In Ukraine, Moscow's Man Makes Comeback
Sunday, March 26, 2006
KIEV, Ukraine, March 25 -- For a man who was supposed to be politically dead, Viktor Yanukovych has a light step. With a bounce in his stride, he emerged onto a downtown stage Friday evening, faux-marble columns framing his salute, as a crowd of thousands chanted his name in four hard beats: "Yan-U-Kov-Ych."
The Kremlin's favorite for power in this former Soviet republic, he was vanquished 16 months ago by the weeks of marches and sit-ins known as the Orange Revolution. Now, opinion polls predict that his party will win the largest number of seats in parliamentary elections Sunday.
His comeback reflects the advent of genuine democratic freedoms in Ukraine, a nation of 47 million people on the shores of the Black Sea, and the rapid disintegration of the political coalition the revolution brought to office. President Viktor Yushchenko and his former allies on the streets now trade accusations of corruption, incompetence and betrayal almost daily.
Russia is watching the vote closely. Yanukovych is the country's hope for the central goal of its foreign policy: the fostering of sympathetic governments in the former Soviet republics that share its borders. In the months since the revolution, Ukraine has aligned itself firmly with the European Union, the United States and NATO; Yanukovych has said that any government he heads would swing back toward Moscow.
Across the border in Belarus, elections last weekend brought results that pleased Russia, an official 82 percent victory for pro-Moscow President Alexander Lukashenko. On Friday and Saturday, riot police were crushing the seeds of what the opposition was calling the Denim Revolution. The West has promised sanctions. Russia has nodded its approval of the conduct of the election and the police response to the demonstrations.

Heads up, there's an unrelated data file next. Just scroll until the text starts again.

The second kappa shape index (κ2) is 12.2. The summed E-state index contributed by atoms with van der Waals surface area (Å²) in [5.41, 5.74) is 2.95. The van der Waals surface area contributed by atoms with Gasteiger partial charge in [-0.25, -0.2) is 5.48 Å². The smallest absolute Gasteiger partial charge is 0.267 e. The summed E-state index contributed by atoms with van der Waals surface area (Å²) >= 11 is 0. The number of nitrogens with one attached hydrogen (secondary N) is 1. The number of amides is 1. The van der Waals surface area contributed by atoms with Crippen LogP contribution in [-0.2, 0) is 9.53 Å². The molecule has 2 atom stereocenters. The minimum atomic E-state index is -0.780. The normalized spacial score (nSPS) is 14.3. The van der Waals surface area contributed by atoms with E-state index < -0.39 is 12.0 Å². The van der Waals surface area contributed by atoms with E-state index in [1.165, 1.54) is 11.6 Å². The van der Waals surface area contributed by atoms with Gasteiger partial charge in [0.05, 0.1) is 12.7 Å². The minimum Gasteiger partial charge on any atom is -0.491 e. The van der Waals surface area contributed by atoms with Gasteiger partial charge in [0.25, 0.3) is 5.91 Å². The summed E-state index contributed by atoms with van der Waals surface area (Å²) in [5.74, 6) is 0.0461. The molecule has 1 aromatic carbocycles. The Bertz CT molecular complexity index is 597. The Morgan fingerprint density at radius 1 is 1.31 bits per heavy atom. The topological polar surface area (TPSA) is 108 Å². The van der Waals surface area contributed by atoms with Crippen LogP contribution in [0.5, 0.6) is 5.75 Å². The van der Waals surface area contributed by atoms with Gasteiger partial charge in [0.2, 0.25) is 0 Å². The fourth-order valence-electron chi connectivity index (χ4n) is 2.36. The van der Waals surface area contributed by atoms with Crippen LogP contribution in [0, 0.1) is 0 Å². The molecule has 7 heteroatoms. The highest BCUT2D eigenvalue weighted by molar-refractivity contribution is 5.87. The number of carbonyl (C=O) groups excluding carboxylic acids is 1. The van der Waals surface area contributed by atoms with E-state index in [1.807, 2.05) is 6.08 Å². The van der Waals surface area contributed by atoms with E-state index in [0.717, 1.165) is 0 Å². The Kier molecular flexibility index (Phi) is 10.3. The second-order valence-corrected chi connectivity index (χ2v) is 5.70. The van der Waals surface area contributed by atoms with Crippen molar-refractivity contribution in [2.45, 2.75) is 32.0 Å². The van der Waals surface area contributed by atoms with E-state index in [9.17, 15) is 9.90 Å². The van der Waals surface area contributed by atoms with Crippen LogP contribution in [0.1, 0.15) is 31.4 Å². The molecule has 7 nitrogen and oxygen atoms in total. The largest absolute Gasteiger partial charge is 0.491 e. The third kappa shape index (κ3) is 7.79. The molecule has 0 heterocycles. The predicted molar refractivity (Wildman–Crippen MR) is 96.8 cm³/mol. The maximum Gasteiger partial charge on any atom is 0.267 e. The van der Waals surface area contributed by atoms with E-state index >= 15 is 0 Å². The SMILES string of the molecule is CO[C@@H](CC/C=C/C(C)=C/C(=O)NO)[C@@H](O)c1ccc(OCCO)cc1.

Russia last year signed a military cooperation agreement with Uzbekistan, which closed a U.S. air base and is rounding up dissidents, but elsewhere, the Kremlin has failed to keep the former republics in its orbit. The three Baltic states, Latvia, Lithuania and Estonia, are now E.U. members; Georgia has a strongly pro-Western president.
Following independence with the 1991 breakup of the Soviet Union, Ukraine remained largely in Russia's camp. State television and newspapers hardly mentioned the opposition; permits for rallies were rarely granted; and protesters were often harassed. There were accusations of politically motivated murders.
In late 2004, Yanukovych campaigned with Moscow's backing against Yushchenko. Drawing most of his votes from Ukraine's large Russian-speaking population in its eastern region, Yanukovych was declared the winner. That brought hundreds of thousands of people into the streets, led by Yushchenko and Yulia Tymoshenko, a charismatic businesswoman and politician. A new vote was ordered; this time, Yushchenko was declared the winner.
But in September, Yushchenko dismissed Tymoshenko from the post of prime minister, sundering the alliance that was at the heart of the demonstrations. The political divorce heightened deep public discontent with Ukraine's weakening economy under their stewardship.
Economic growth fell dramatically in 2005 and is now stalled. In the first two months of this year, the economy expanded at an annual rate of only 2 percent, one of the slowest in Eastern Europe.
"There was a crash of illusions, a crash of expectations," said Kost Bondarenko, a political analyst. "A year ago, Yushchenko was an unambiguous hero."
In addition, tensions mounted with Russia. This winter, Russia's state-controlled energy firm Gazprom briefly cut off natural gas supplies in a pricing dispute that was seen here as punishment for the government's westward turn.